VIC Defamation - Do I Have A Case?

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18 September 2014
During a recent meeting at work, a colleague accused me of bullying her. Also present at the meeting was our manager. The allegation was made during a disagreement regarding the allocation of resources when she stated "I don't have to sit here and be bullied". I was taken aback by the statement and immediately asked our manager to fully investigate the allegation as I felt I had done nothing of the sort, and I left the meeting and workplace. I was due to commence a two week higher duties assignment in our Managers role on the following Monday and I advised my manager that it would not be reasonable for me to take up that role, (which would involve managing my colleague) while this allegation existed.

A week after the allegation was made my colleague was asked by a senior manager to provide some documentation or evidence supporting her allegation, which she has done (although I have not seen this document). I have now been advised that there is insufficient basis for the allegation to proceed and that no further action in regards to the allegation will be taken, instead senior management believes the allegation to be a "symptom" of deeper seated problems within the management team and that we will all be undergoing mediation to help us work together better. It strikes me as being "no one has done anything wrong here, let's just move forward and all play nicely"

Whilst I understand the solution planned by my organisation, I remain concerned that such a serious allegation can be made with absolutely no consequence when found to have no basis. For reasons that I don't even understand myself, the allegation hit me quite hard and was distressing. I took some time off work, I also lost a carer development opportunity to act in my managers role and financially lost some higher duties allowance. But perhaps most of all I am concerned that "mud will stick".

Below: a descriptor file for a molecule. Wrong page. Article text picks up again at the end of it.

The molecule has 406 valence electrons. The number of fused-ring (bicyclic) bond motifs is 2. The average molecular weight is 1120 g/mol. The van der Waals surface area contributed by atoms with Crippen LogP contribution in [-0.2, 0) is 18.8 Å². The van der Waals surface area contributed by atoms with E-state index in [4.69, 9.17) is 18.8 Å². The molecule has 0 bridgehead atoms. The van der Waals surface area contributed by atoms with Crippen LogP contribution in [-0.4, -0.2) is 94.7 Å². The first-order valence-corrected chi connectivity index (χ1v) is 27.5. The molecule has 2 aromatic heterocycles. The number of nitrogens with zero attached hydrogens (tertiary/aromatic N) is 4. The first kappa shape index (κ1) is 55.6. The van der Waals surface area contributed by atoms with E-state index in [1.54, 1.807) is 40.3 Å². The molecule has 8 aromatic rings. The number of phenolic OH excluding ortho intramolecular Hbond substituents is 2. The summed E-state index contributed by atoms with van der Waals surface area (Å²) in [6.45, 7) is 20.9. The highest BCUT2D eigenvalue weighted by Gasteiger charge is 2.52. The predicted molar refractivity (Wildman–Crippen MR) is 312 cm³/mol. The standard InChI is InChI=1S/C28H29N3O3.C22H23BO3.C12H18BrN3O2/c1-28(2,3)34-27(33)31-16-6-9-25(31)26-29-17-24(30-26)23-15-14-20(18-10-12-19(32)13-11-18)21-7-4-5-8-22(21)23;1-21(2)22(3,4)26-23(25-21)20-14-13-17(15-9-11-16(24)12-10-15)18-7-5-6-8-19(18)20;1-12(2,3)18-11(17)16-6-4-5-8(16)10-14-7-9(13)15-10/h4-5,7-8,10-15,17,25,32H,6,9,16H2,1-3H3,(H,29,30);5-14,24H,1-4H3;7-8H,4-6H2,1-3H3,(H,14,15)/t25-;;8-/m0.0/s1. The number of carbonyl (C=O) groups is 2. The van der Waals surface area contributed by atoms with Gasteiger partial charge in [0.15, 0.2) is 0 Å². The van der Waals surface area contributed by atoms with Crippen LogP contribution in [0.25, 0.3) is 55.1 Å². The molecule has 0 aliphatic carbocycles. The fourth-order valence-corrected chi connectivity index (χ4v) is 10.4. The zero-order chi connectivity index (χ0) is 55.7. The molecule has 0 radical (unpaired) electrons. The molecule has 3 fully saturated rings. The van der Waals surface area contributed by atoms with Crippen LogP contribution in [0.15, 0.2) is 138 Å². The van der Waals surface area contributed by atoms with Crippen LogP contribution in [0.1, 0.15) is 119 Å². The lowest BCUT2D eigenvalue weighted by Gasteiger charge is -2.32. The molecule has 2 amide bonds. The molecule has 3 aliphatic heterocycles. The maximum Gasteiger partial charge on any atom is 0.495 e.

Do I have the basis of a defamation case?

Sarah J

Well-Known Member
16 July 2014
Melbourne, Victoria
Hi S215B,

You are clearly affected by this statement and perhaps this has hit nerve exposing underlying issues with management matters, workplace relationships, stress etc. However, I do not believe initiating legal action is the best way to address these issues.

Was the colleague actually making a serious allegation that you were bullying her? Or was this just a passing statement that people say in the heat of the moment?

I would say that there is not enough here for a defamation case. A defaming statement is an absolute statement about someone else that is false and harms that person's reputation. Stating something like "person X is a bully (not just to person X, but everyone in general)" may be such a statement. Stating "I am being bullied" is not a defaming statement. It is a personal belief or opinion or experience.

Further, there are other criteria such as the defaming material caused or was likely to cause significant harm to the affected person's reputation. You will also most likely fail on this making out these elements.


Well-Known Member
23 July 2014
I may be wrong - this isn't my area of expertise - but I don't believe you have a case for defamation here.

Defamation, which in Victoria is governed by the Defamation Act 2005, fundamentally requires three core elements:
  1. That the information was communicated by the defendant to a third person other than the plaintiff (publication);
  2. That the material identifies the plaintiff (identification); and
  3. That the information/material contains matter that is defamatory, regardless of whether the material was intentionally published or not (defamatory matter).
You will struggle to convince a court that the statement 'I don't have to sit here and be bullied' will drastically change someone's opinion about you, or that it even expressly identified you.

Keeping things in perspective, any possible damages you could hope to be awarded out of litigation for this matter would be highly insubstantial - it would cost you more to go to court than what you could gain out of it. Realistically, it has not impacted your earning capacity at all. It didn't lead to job loss, it didn't lead to demotion, it didn't lead to lost pay in any way, and the decision not to take up the opportunity for professional development was your decision - that is, your boss didn't withdraw the offer based on the bullying allegation. Additionally, the investigation - which you requested - amounted to nothing except a proactive managerial decision to retrain their leaders in managing workplace conflict.

For another element of 'keeping perspective', if you hold a grudge against your colleague, she may engage her right to seek a stop-bullying order against you through the Fair Work Commission. That mud will be more likely to stick than the outcome of a bullying investigation which you requested.

I'd be taking this one on the chin and letting sleeping dogs lie.
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